Jing Daily’s monthly Chinese Collabs column looks at the China-related collaborations and drops that are transforming the luxury landscape. From local fashion brands to C-beauty, virtual idols to NFTs, and KOLS to lifestyle and games, it offers a curated selection of what’s dropping and the trends behind them.
Sales of cherry blossom season-themed products in China this year hit $1.16 billion (8 billion RMB) on Tmall, with Gen Z and millennials accounting for over 70 percent of transactions, according to the platform. Notably, demand increased three fold, compared to 2021.
Given the lucrative opportunity of rising demand, brands such as Diptyque, Starbucks, and Guerlain, have turned some of their popular products a cherry-pink and created exclusive collaborations to reach young consumers. But they have to be quick.
“The cherry blossom season is very short. You have to wait a year if you miss it,” Jonathan Yan, principal at Munich-headquartered management consultancy Roland Berger, told Jing Daily. He believes the theme is suitable for limited edition products.
Though many consumer businesses have already deployed a cherry blossom theme, “brands need to come out with innovative ideas to distinguish themselves,” says Yan.
Jing Daily analyzes three of this year’s notable cherry blossom season collaborations and how they resonate with homegrown consumers.
Guerlain x Ateliers Vermont
For the past few years, French fragrance label Guerlain has annually created a new limited-edition Cherry Blossom bottle to pay homage to the popular custom of viewing cherry blossoms. For 2023, the brand partnered with Parisian embroidery house Ateliers Vermont to decorate its iconic bee bottle.
The neck of the bottle, adorned with golden and tubular beads along the body, is tied with a pink grosgrain bow. Hand-stitched to it is a cherry branch embroidered with fine golden thread. The flowers on the stem are created with delicate tulles adorned with pink, red, and transparent beads.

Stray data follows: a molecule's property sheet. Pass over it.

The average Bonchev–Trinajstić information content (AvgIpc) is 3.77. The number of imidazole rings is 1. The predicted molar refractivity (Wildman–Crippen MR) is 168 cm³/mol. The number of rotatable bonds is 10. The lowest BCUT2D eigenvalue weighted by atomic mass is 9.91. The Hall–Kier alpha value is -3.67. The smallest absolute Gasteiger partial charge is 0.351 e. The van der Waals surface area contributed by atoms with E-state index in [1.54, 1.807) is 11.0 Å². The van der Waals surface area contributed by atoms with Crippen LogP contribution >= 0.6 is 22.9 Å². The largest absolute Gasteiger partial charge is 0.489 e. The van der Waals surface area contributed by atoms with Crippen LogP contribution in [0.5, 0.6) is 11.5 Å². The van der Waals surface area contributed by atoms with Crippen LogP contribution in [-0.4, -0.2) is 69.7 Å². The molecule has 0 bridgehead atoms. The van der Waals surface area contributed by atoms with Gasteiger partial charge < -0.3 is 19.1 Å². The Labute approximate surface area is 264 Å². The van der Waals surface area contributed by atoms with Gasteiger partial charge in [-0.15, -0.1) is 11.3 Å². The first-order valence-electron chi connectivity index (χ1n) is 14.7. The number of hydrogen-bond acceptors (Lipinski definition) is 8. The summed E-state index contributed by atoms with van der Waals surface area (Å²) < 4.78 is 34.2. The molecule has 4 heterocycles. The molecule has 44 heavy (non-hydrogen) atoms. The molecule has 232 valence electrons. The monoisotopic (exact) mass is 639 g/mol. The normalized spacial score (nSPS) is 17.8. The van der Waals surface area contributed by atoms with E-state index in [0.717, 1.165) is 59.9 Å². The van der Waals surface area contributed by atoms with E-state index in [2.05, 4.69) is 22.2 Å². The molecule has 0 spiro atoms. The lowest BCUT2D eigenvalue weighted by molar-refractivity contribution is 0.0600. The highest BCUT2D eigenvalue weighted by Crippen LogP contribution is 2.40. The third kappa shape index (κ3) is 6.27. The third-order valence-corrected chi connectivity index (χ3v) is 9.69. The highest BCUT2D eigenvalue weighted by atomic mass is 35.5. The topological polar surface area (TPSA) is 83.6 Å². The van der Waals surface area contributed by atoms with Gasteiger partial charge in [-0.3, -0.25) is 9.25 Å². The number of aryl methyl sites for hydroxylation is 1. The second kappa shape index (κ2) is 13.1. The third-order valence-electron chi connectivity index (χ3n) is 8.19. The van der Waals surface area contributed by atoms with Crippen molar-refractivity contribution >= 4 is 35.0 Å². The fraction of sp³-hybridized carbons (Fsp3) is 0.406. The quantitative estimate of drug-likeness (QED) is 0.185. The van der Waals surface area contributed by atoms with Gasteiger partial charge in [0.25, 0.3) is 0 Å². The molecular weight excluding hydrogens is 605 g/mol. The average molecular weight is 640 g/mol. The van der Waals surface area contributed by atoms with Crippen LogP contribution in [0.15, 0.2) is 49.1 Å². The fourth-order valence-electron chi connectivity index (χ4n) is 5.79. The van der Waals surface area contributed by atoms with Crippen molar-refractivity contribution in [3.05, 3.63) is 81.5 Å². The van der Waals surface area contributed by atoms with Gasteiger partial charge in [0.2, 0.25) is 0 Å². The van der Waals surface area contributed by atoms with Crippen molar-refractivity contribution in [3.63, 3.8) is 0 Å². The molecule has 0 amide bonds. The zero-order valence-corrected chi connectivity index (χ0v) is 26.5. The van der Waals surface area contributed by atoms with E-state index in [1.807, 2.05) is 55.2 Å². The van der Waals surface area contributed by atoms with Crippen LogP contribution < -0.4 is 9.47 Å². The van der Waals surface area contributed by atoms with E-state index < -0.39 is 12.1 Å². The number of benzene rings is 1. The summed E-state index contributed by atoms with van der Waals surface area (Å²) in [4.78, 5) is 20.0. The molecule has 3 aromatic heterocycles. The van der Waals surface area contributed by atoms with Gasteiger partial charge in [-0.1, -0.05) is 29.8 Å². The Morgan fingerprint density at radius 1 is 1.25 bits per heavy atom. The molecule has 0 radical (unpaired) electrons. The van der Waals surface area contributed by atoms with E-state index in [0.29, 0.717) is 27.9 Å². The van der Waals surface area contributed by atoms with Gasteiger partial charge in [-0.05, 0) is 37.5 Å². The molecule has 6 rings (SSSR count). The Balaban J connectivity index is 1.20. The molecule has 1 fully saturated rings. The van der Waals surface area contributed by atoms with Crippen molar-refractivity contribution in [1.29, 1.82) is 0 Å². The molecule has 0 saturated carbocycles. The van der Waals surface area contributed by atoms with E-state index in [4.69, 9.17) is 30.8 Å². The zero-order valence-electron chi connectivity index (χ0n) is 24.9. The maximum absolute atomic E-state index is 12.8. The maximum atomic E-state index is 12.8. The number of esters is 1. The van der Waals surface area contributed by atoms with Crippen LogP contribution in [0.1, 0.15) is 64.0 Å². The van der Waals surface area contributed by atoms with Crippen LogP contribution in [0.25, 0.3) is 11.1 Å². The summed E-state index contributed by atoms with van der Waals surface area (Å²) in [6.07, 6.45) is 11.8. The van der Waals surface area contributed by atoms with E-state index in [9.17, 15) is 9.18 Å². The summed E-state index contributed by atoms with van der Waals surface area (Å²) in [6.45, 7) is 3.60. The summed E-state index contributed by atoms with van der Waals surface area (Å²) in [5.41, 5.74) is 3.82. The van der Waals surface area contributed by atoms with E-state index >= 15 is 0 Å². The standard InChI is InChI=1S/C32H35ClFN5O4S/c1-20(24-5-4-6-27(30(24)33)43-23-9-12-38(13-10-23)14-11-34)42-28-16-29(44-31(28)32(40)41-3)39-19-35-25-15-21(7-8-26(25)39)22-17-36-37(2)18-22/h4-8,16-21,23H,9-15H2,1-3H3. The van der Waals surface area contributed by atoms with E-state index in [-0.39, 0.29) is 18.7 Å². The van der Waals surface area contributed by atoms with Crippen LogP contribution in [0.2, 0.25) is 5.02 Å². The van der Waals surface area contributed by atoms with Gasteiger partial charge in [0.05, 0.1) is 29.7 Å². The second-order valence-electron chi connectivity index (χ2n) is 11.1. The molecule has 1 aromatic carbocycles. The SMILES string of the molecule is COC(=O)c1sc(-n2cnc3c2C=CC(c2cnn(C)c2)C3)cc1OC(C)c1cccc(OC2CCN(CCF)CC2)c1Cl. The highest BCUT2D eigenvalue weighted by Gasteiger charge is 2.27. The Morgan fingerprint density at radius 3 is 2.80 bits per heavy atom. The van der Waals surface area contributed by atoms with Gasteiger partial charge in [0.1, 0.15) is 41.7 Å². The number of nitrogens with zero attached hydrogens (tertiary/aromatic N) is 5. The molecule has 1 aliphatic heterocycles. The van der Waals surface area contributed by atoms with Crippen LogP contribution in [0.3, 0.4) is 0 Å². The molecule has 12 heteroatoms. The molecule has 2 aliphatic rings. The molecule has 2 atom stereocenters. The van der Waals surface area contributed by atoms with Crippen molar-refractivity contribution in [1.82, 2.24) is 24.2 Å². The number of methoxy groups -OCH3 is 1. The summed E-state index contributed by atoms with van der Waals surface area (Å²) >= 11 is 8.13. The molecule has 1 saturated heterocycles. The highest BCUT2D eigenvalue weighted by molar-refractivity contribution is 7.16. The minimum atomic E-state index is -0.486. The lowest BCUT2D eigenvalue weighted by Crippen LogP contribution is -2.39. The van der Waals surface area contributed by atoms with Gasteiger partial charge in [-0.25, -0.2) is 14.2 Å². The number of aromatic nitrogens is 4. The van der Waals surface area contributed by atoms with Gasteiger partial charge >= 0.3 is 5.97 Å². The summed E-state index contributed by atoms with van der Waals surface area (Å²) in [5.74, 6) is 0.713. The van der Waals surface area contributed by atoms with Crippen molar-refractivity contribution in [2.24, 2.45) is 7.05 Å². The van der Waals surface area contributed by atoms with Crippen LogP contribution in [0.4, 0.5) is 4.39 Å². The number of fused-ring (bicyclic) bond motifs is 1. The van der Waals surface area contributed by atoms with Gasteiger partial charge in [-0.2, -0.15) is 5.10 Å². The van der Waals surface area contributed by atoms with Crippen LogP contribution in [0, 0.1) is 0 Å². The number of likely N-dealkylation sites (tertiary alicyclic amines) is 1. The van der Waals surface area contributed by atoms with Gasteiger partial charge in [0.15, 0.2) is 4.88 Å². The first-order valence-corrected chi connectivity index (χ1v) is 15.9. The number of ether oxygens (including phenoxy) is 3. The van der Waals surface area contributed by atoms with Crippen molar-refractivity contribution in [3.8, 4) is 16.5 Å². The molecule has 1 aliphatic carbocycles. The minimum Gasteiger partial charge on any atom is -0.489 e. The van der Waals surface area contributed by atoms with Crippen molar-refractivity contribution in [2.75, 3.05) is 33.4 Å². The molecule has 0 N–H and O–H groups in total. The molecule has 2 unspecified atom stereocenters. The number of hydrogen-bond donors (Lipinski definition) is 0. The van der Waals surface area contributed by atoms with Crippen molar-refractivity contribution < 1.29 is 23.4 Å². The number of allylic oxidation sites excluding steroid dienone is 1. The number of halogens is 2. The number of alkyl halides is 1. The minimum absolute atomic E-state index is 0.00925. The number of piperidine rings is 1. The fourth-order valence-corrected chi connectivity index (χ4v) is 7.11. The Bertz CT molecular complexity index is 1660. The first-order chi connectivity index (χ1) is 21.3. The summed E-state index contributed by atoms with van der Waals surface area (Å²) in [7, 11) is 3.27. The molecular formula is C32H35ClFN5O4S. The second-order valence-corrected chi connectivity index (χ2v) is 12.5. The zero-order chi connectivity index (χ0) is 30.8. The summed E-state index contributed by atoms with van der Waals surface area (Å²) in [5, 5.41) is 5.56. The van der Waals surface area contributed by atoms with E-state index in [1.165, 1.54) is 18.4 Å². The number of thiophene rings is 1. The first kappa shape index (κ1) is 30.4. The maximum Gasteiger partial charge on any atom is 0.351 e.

Despite the high price range, a bottle retails for $760 (5,300 RMB), the sophisticated collaboration was well-received by netizens. The tie-up generated $393,000 (2.7 million RMB) in Media Impact Value (MIV), according to Launchmetrics.
“The addition of cherry elements resonates with the brand DNA, without being cliché,” Yan from Roland Berger says.
Harmay x Horoy
Chinese multi-brand beauty store Harmay partnered with Japanese light liquor brand Horoy to create a cherry-tasting beverage and decorated its stores in pink hues to fully immerse consumers in the streets of Japan, where appreciating sakura, or cherry blossom, is a national spring pastime.
The initiative prompted many consumers to visit the store and share pictures from their visits online. On its official Xiaohongshu account, Harmay announced it had prepared 60 gift boxes containing the limited-edition beverage, Nars’ Orgasm blusher, and L’Occitane’s lip balm for users, selected through a lottery system, who share their experiences on the lifestyle platform using specified hashtags. The gift inducement helped the collaboration generate $21,700 (150,000 RMB) MIV, per Launchmetrics data.
Founded in 2017, Harmay is a domestic multi-brand beauty retailer that sells small-sized cosmetics of Chinese and international brands for less than $15 (100 RMB). Thanks to its budget-friendly price point and social media-friendly boutique interior, it soon attracted the attention of younger consumers.
My Clarins x Nowwa
Coffee culture is spreading among young students and white-collar workers, and more and more beauty and fashion brands are partnering with coffee shops to reach China’s young shoppers.
Clarins’ skincare line dedicated to teenagers — My Clarins — has also tapped the trend. For this spring, it tied up with entry-price point Nowwa coffee chain to create exclusive cherry blossom-themed coffees and gifted samples of its products.
By leveraging coffee culture and cherry blossom fever, My Clarins has united two trends in one initiative. The tactic helped the brand boost awareness of its products among young Chinese shoppers. According to Launchmetrics, the collaboration generated $20,900 (143,000 RMB) in MIV.
Though Yan argues that the collaboration did not align with the beauty brand’s image, he agrees that the marketing strategies would resonate with younger demographics. “No matter what, promotions like buying a coffee and getting free face cream samples are highly attractive to Gen Z. They are ‘newness’ and cost-friendly-driven,” he says.
The short cherry blossom season comprises a goldmine of opportunity for consumer brands, with businesses marketing limited edition spring products in season-exclusive cherry pink shades or flavors. But should more luxury players follow suit?
While the tactic works for beauty and beverage brands, luxury houses need to take into consideration their brand’s affinity with the theme. “When it comes to luxury brands, it is crucial to find concepts that fit the brand tone,” adds Yan.
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